Plaintiff first learned of the Stolen Footage on or about February 6, 2007, and, on that date, Plaintiff immediately sent to Lavandeira, by e-mail and U.S. mail, a letter demanding that he not post any such Stolen Footage on the Website. A true and correct copy of such letter is attached hereto as Exhibit C. Lavandeira ignored Plaintiff's demand and posted portions of the Stolen Footage, including Exhibit B, on his Website, in willful, wanton and brazen infringement of Plaintiff's copyrights.

As I stated earlier, a single video frame is definitely not what Congress had in mind when it wrote copyright laws in general, and exactly what they had in mind when they wrote the fair use exceptions. No one can reasonably say that a single video frame damages Universal's ability to gain financially from the film, nor because it is a copy of their own work, could it possibly damage their reputation.

The video footage, depending on its length, is another matter.

The remaining claims up through 17 simply vouch that Universal has done everything it needed to do to protect its work, such as filing with the copyright office, and that their material was eligible for protection in the first place. Claim 18 contradicts claim 13, however.

Defendants have directly, vicariously, and/or contributorily infringed and/or induced infringement, or Plaintiff's copyrighted Motion Picture in violation of 17 U.S.C. 501.

Where as claim 13 says that defendants acted to infringe upon Universal's rights willfully, claim 18 says they have acted directly, but also vicariously, or indirectly, which in a way precludes a willful infringement on their part. This is simply Universal covering all their bases and accusing of everything they can possibly think of, and given the slippery legal slope they are on regarding the still images, I find this incredibly disingenuous.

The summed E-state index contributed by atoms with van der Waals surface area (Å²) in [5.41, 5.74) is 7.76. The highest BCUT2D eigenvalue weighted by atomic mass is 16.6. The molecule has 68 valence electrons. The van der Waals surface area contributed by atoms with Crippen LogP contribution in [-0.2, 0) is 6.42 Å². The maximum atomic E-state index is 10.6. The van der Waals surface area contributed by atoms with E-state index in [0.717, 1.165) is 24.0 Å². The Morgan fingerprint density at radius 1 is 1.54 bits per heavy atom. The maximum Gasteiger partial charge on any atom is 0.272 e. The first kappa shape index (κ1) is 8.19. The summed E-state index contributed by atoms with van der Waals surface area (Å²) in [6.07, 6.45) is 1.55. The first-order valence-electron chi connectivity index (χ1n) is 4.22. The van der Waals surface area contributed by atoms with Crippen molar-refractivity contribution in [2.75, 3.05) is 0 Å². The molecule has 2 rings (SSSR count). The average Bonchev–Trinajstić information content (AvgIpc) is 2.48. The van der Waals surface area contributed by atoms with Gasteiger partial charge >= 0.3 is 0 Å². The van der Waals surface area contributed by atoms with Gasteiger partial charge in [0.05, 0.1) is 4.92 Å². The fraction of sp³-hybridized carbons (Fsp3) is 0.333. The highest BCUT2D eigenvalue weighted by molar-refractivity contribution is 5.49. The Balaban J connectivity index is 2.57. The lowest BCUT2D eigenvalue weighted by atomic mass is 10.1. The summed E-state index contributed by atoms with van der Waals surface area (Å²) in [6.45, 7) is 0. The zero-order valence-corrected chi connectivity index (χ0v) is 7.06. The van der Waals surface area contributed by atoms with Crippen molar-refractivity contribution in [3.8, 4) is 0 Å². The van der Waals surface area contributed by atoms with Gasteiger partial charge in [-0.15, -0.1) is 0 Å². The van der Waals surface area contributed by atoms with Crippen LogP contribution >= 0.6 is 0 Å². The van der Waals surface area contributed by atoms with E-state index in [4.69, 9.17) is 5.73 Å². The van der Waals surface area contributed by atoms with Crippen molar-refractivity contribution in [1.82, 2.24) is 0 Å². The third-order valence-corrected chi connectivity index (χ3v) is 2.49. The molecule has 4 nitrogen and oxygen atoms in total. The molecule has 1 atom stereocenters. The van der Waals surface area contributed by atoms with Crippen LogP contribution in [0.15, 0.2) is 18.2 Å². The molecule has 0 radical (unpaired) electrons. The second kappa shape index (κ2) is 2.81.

Claim 20 is specific in that if true and for the purpose given, it could make the case much more difficult to defend in regards to the video clips, but not the still images.

Defendants have received substantial profits and benefits attributable to and in connection with the unauthorized reproduction, display, distribution and utilization for purposes of trade and promotion of derivative versions of the Motion Picture, and the copyrighted elements therein, which benefits should be disgorged by Defendants.

Longer version: Universal says that infringed their copyrights for financial gain only, and alleges that many profits were realized in such activities. In copyright cases established by the Supreme Court, one of the fair use tests has been given a greater weight than the others in the matter of commercial gain. If your copying is commercial in nature, such as printing a professional sports team's logo on a tee-shirt and then selling it, the court has ruled that such commercial activity weighs against the defendants as it places them in direct competition with the copyright owners.

They have also found that in cases where there is no commercial threat, that non-infringement must be assumed unless other tests indicate otherwise. What constitutes commercial activity is of course also subjective, and dependent on the individual circumstances of the case.

When it comes to this site, I assume that Universal is referring to advertising revenue, and I've seen no other use for copyrighted items on site. I believe it will be difficult to prove that the site used this particular image and these particular video clips just to boost their ad revenue, but anything is possible.

Claim 21, that "All of Defendants' acts are and were performed without Plaintiff's permission, license or consent" is irrelevant if did not intend to intrude into Universal's market by competing with them. This is because, as I've said, fair use grants rights to parties other than the owner that can be exercised without permission of any kind. This is more of Universal just covering its bases by making every accusation it could think of, regardless of whether or not they believe them to be true.